[merged small][graphic][subsumed]

Jast German cartoon contained in study of Communist propaganda directed

against United States and West German army. Translation reads, “They drum the old tune and say: 'Defense and my 'profit!” Published by Karl Motz & Co., Schongau, West Germany, May 1961.




Cartoon from "The Nation” magazine, October 28, 1961, "Juggernaut—The War

fare State," by Fred J. Cook (p. 305). (See also illustrations on pages 2150– 2165 of the subcommittee hearings.)


Senator THURMOND. To what extent do some elements of the U.S. press, apparently unfamiliar with this Communist cold war technique, designed to weaken our military forces, open itself to exploitation by Communist propaganda ?

Mr. SYLVESTER. Excuse me, Senator, to what extent is the American press

Senator THURMOND. To what extent do some elements of the U.S. press, apparently unfamiliar with this Communist cold war technique, designed to weaken our military forces, open itself to exploitation by Communist propaganda?

Mr. SYLVESTER. Are you speaking of the daily newspapers?

Senator THURMOND. I am speaking of the press-newspapers, dailies, weeklies, magazines such as the Nation, New York Post, Washington Post, New York Times, and many others.

Mr. SYLVESTER. You are using press in its generic term?

Senator THURMOND, I did not say all of the press. I said to what extent do some elements of the U.S.

press. Mr. SYLVESTER. Are you speaking to newspapers only, are you speaking to all publications that appear in print?

Senator THURMOND. Any publication that lends itself to propaganda exploitation.

Mr. SYLVESTER. Well, I can only answer the ones I am familiar with. I am not familiar with any of them that are lending themselves to any Communist line. The ones I am familiar with are not.

Senator THURMOND. You don't know of any that do?

Mr. SYLVESTER. I said the ones that I am familiar with, and I am speaking now of newspapers and national magazines. This is in the general field to which I can speak. There may be other publications that

PUBLICATION OF STATEMENTS BY GUS HALL Senator THURMOND. In other words, you do not recall, for example, the announcement made by Gus Hall that his primary goal was the military and its anti-Communist education in seminars? Do you recall that statement made by Gus Hall in 1961

Mr. SYLVESTER. No; I do not remember.
Senator THURMOND. This was printed in a Communist publication.
Mr. SYLVESTER. That would be why I would not know it.

Senator THURMOND. And you remember how it was picked up in the New York Times and how articles were written in the Washington Post and how articles came out in some of these Nation and other magazines ?

Mr. SYLVESTER. No; I have no independent recollection of it. Frankly, I do not pay very much attention to what Mr. Hall says.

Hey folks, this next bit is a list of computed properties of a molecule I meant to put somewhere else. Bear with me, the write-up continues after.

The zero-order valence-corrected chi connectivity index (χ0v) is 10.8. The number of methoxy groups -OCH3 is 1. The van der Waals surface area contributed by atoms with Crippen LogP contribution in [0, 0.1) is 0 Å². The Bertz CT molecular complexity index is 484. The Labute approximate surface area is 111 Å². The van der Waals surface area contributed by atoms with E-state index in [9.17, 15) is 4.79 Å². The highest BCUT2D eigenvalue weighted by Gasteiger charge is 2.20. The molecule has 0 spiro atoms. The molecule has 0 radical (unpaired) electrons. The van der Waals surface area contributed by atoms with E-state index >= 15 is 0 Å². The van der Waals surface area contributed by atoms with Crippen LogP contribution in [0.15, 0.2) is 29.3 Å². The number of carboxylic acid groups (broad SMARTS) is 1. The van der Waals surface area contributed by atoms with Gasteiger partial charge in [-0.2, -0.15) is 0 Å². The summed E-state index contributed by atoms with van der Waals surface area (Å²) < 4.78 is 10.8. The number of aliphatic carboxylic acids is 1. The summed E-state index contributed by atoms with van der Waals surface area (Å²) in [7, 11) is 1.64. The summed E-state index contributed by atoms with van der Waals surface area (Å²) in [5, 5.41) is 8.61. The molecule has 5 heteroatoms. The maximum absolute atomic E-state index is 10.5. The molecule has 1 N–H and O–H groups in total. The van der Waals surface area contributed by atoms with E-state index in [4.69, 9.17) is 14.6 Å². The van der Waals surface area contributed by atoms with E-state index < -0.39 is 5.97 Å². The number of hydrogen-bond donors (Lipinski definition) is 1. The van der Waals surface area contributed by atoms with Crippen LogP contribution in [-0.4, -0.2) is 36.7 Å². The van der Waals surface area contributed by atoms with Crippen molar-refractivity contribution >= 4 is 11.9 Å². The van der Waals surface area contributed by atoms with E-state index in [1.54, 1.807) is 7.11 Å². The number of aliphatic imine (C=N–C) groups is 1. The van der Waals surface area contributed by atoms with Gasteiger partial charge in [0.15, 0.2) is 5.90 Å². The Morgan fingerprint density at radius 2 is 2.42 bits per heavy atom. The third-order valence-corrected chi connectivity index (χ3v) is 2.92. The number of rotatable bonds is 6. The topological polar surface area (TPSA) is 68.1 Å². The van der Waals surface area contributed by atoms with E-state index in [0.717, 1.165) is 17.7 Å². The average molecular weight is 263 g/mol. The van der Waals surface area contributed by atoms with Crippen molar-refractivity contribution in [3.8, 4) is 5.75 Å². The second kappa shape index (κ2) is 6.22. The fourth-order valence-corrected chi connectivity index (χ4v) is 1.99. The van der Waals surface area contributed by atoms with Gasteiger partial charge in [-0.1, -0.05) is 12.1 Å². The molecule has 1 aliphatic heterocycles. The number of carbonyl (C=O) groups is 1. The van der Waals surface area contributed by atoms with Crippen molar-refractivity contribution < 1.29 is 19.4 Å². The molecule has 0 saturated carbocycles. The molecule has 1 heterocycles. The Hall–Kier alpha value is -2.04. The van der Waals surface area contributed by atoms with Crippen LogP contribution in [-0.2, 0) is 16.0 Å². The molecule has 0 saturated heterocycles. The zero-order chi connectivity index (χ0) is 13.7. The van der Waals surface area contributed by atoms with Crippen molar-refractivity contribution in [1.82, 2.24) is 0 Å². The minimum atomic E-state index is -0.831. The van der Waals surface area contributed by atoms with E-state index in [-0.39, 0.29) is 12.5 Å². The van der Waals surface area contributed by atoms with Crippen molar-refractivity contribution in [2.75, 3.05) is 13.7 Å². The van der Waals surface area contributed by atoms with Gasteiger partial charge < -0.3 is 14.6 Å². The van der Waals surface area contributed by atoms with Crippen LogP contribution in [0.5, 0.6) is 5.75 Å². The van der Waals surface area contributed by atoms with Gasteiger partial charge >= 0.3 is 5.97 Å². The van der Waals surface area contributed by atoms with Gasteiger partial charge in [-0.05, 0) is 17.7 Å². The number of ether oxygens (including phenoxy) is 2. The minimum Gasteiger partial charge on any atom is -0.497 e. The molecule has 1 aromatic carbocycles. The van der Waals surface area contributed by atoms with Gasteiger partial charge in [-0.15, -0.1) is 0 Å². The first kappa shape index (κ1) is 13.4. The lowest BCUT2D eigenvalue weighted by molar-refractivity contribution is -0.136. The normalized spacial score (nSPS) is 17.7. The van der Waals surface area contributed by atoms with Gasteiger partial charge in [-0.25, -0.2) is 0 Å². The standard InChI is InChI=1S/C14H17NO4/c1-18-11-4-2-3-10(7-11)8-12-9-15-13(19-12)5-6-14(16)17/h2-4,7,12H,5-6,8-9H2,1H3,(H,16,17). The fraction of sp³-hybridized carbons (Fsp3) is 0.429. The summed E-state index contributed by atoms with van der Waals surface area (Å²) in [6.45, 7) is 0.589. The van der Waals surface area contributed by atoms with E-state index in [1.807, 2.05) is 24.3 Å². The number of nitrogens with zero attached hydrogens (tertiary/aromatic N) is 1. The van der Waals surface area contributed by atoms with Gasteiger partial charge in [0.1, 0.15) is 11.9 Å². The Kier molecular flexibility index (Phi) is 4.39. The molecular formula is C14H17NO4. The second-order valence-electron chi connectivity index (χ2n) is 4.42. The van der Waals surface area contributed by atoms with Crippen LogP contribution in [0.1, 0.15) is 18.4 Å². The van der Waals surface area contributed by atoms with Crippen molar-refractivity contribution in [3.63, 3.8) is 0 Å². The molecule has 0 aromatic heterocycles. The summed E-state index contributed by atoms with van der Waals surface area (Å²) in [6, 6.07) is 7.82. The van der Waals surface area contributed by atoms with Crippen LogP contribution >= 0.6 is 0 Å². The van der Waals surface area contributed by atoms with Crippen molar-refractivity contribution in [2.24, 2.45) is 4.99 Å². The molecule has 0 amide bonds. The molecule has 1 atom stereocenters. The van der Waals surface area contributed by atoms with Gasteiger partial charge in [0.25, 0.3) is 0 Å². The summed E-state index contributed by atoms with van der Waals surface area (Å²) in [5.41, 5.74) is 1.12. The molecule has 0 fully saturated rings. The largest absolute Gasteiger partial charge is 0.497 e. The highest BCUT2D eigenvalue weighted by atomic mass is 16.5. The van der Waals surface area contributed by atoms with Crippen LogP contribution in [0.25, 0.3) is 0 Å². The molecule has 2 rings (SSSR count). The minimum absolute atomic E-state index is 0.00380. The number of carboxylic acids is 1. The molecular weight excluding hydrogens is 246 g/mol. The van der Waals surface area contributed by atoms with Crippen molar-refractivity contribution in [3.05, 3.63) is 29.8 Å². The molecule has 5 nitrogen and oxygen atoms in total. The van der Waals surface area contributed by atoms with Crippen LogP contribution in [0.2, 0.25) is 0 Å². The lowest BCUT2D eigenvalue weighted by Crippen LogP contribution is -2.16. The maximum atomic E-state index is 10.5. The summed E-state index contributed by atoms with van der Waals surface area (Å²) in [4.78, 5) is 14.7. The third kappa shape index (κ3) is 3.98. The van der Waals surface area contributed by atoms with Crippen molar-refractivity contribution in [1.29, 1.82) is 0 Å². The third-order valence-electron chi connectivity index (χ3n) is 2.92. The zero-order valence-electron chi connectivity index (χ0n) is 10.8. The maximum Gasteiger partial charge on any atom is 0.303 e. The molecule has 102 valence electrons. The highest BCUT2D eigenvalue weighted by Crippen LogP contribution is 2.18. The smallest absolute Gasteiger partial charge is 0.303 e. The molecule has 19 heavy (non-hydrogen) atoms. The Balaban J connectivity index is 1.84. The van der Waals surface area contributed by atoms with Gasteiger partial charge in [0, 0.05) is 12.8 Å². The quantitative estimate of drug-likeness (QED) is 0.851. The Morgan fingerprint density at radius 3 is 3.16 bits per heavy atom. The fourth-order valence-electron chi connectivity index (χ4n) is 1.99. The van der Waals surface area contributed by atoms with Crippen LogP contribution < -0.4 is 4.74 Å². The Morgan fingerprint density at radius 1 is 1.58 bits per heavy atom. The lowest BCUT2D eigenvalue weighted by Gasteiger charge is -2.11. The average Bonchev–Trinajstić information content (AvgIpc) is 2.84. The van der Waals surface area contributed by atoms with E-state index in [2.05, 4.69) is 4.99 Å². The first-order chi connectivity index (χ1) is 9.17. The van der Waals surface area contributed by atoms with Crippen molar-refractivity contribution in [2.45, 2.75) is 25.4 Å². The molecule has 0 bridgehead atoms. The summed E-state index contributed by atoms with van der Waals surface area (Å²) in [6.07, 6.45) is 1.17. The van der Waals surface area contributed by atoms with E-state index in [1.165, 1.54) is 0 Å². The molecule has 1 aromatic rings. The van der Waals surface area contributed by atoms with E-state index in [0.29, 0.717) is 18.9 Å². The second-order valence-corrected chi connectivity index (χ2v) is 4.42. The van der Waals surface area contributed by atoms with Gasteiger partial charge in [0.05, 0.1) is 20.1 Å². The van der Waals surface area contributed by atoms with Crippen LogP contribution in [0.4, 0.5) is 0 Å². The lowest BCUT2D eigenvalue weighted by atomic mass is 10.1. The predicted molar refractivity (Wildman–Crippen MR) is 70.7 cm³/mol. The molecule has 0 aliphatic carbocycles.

Senator THURMOND. It is important, though, to read what papers say after he makes such a statement, is it not?

Mr. SYLVESTER. I would not think so, no.
Senator THURMOND. If they follow his line?
Mr. SYLVESTER. I would not think so.
Senator THURMOND. I say if they follow his line?
Mr. SYLVESTER. I would not think so.

Senator THURMOND. If a newspaper or magazine follows his line, you do not think it is important?

Mr. SYLVESTER. Aside from the Daily Worker, I know of no newspaper or publication that follows his line.


Senator THURMOND. How about the Communist and pro-Communist press in the United States? Does it respond to Soviet-inspired anti-United States propaganda!

Mr. SYLVESTER. I presume, Senator, if there is a Communist press in the United States, it would. I am not aware of any Communist press in the United States aside from the Daily Worker.


Senator THURMOND. Are you familiar with the Nation magazine ? Have you ever read it?

Mr. SYLVESTER. Yes, I have read it.

Senator THURMOND. Would you call that a pro-Communist publication?

Mr. SYLVESTER. No, I do not think I would. I haven't read it in recent years very much because I find it rather boring.

Senator THURMOND. Are you familiar with the reports of the House Committee on Un-American Activities?

Mr. SYLVESTER. Yes, I am. Senator THURMOND. Have you ever seen a letter written by Mr. Walter, chairman of this committee, to the Honorable Herbert Brownell, Attorney General of the United States, dated June 5, 1956, in which he identified Cary McWilliams, editor of Nation magazine, as a Communist ?

Senator THURMOND. Would you like to see it now?
Mr. SYLVESTER. I would be delighted.
Senator THURMOND. Is it not important that you know these things?

Mr. SYLVESTER. Do your records show what Mr. Brownell did about it?